“[It] is often forgotten that the concept of social death is a distillation from Patterson’s breathtaking survey – a theoretical abstraction that is meant not to describe the lived experiences of the enslaved so much as to reduce them to a least common denominator that could reveal the essence of slavery in an ideal-type slave, short of meaningful heritage. As a concept, it is what Frederick Cooper has called an ‘agentless abstraction’ that provides a neat cultural logic but ultimately does little to illuminate the social and political experiences of enslavement and the struggles that produce historic transformations.”
I must preface this piece by admitting that I have no formal training in public history. As such, I cannot offer the same type of illuminating critique that my colleague, Will Ippen, has provided in the companion piece to mine. What I can do, however, is frame the debate over the Hampton National Historic Site’s “Slave for a Day” event within the context of the extant historiography on North American slavery.
In his excellent essay on the legacy of Orlando Patterson’s Slavery and Social Death, historian Vincent Brown articulates a tension between scholarship emphasizing the dehumanizing aspects of antebellum slavery and the overwhelming power of the institution and those works that focus on the collective agency of the enslaved population and the ways in which they resisted enslavement. In my opinion, the outcry over the “Slave for a Day” event reflects a tendency among many to adopt the interpretation of slavery stressing the power of the institution to oppress enslaved people.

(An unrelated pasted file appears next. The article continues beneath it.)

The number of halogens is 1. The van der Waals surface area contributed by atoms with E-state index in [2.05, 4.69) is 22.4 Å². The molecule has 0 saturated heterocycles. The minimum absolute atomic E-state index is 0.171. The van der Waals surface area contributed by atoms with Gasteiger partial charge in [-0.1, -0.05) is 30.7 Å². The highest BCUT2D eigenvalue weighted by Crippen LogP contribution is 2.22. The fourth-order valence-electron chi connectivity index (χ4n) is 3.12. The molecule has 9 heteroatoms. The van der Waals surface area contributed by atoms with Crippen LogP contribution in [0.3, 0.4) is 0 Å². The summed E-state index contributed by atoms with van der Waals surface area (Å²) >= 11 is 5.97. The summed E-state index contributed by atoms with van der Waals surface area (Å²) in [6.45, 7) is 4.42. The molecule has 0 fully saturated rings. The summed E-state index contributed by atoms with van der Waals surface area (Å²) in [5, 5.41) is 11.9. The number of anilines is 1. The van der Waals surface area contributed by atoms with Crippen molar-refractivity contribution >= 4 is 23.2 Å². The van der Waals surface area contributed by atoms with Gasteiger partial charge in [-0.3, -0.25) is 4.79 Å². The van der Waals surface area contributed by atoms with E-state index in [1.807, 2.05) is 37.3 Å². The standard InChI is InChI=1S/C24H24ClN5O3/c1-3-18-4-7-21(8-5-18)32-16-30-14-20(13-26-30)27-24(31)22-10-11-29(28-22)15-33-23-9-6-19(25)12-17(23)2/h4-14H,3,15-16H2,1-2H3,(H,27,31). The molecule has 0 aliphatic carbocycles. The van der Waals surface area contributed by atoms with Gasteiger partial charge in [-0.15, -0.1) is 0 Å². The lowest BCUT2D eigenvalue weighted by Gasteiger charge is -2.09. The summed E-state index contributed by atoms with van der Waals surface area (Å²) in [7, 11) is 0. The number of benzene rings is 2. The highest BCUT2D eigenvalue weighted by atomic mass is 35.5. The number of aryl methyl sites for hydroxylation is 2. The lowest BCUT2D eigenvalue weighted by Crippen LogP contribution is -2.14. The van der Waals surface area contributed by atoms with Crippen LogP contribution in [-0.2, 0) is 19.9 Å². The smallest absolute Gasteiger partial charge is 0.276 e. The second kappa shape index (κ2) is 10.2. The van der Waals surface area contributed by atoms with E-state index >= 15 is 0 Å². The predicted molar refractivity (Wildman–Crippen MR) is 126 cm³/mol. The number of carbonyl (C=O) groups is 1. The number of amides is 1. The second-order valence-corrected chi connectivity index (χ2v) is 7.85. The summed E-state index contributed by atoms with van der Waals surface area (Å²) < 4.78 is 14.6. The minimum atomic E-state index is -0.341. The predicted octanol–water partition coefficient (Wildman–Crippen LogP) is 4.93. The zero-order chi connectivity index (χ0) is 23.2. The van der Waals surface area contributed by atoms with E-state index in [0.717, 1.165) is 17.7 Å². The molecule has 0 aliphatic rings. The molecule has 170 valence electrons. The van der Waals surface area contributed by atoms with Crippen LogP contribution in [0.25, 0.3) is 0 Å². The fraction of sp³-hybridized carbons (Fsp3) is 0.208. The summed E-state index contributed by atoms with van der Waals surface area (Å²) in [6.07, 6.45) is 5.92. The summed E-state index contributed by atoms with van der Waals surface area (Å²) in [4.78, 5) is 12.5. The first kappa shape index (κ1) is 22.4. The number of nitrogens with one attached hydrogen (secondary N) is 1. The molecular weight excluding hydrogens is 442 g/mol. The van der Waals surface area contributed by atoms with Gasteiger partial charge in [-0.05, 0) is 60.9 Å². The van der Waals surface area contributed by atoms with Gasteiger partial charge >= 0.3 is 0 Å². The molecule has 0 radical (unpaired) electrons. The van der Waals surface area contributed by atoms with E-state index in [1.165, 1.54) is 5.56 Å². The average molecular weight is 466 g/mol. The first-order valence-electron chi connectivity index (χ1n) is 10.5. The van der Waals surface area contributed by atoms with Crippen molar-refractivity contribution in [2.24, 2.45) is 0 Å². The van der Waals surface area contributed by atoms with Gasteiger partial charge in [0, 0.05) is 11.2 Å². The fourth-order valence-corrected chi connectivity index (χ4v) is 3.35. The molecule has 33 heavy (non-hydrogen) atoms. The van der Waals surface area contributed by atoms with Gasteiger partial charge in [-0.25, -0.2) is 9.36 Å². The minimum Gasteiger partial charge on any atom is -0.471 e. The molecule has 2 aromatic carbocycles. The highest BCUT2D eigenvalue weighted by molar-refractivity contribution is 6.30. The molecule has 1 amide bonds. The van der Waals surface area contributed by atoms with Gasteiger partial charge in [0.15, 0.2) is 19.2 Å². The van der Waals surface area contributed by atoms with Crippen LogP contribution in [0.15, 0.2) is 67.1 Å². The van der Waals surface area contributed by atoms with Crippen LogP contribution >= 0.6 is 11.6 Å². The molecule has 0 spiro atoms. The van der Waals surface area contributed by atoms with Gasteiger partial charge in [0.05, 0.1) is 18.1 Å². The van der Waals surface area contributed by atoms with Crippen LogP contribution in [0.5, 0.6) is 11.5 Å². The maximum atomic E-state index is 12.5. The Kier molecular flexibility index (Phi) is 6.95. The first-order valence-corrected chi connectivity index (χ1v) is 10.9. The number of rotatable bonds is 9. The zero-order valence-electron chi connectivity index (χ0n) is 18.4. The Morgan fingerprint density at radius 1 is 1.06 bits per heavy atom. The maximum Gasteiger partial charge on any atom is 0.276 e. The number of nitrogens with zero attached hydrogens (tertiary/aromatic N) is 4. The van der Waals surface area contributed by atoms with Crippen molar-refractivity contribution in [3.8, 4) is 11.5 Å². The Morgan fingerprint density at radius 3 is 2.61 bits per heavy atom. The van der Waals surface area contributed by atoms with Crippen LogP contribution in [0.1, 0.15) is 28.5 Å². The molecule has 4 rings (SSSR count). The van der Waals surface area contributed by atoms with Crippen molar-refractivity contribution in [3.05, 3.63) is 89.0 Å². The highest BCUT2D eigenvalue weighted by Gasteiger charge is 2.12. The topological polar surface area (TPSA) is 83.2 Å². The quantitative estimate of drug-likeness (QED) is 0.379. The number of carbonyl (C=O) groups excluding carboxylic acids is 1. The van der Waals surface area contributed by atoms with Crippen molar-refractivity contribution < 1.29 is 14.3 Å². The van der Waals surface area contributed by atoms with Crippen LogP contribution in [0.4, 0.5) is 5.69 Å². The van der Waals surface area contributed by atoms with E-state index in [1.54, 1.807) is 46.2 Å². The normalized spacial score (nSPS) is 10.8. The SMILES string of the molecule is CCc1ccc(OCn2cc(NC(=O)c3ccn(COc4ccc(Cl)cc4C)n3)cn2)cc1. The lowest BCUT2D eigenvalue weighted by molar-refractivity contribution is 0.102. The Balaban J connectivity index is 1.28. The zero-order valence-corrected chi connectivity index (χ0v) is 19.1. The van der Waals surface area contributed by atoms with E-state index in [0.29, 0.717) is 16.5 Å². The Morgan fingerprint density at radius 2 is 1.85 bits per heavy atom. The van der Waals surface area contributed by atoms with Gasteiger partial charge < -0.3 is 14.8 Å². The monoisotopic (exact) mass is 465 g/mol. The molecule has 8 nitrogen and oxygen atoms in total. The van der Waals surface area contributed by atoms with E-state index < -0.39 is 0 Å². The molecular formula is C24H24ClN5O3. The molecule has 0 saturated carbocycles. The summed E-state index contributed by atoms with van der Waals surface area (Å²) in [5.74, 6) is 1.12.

There are many examples of literature that explores the dehumanizing aspects of slavery. David Brion Davis’ Inhuman Bondage: The Rise and Fall of Slavery in the New World provides a well-written overview of the institution of slavery while addressing the ways in which the enslaved were systematically dehumanized by plantation masters. Trevor Burnard’s Master, Tyranny, and Desire: Thomas Thistlewood and his Slaves in the Anglo-Jamaican World uses the diary of Thomas Thistlewood to reveal the almost routine ways a slave master could exploit those laboring on his plantation. Other works, from Ira Berlin’s Generations of Captivity: A History of African-American Slaves to Stephanie Smallwood’s Saltwater Slavery: A Middle Passage from Africa to American Diaspora chart the many middle passages the enslaved encountered, from their journey across the Atlantic to the second middle passage they faced when threatened with the internal slave trade in North America.Much of what has been written about the Hampton National Historic Site seems to draw from this historiographical trend. Scholars have rightly pointed to the way the Hampton National Historic Site originally publicized the “Slave for a Day” event. These pieces note the description of field work and the ability to “work in the fields with actual hoes and scythes.” It is easy to point to this passage and respond with derision. How can a historic site accurately recreate the experience of the enslaved when it is impossible to capture the ubiquitous feeling of terror imposed by a plantation master? It is one thing to work in the field for an hour after disembarking from a minivan, but it is another to work the fields on no sleep and an empty stomach all while filled with dread that you and your friends will be faced with the wrath of an overseer. Moreover, a day of field work can never capture the threat losing friends and loved ones to the internal slave trade or death.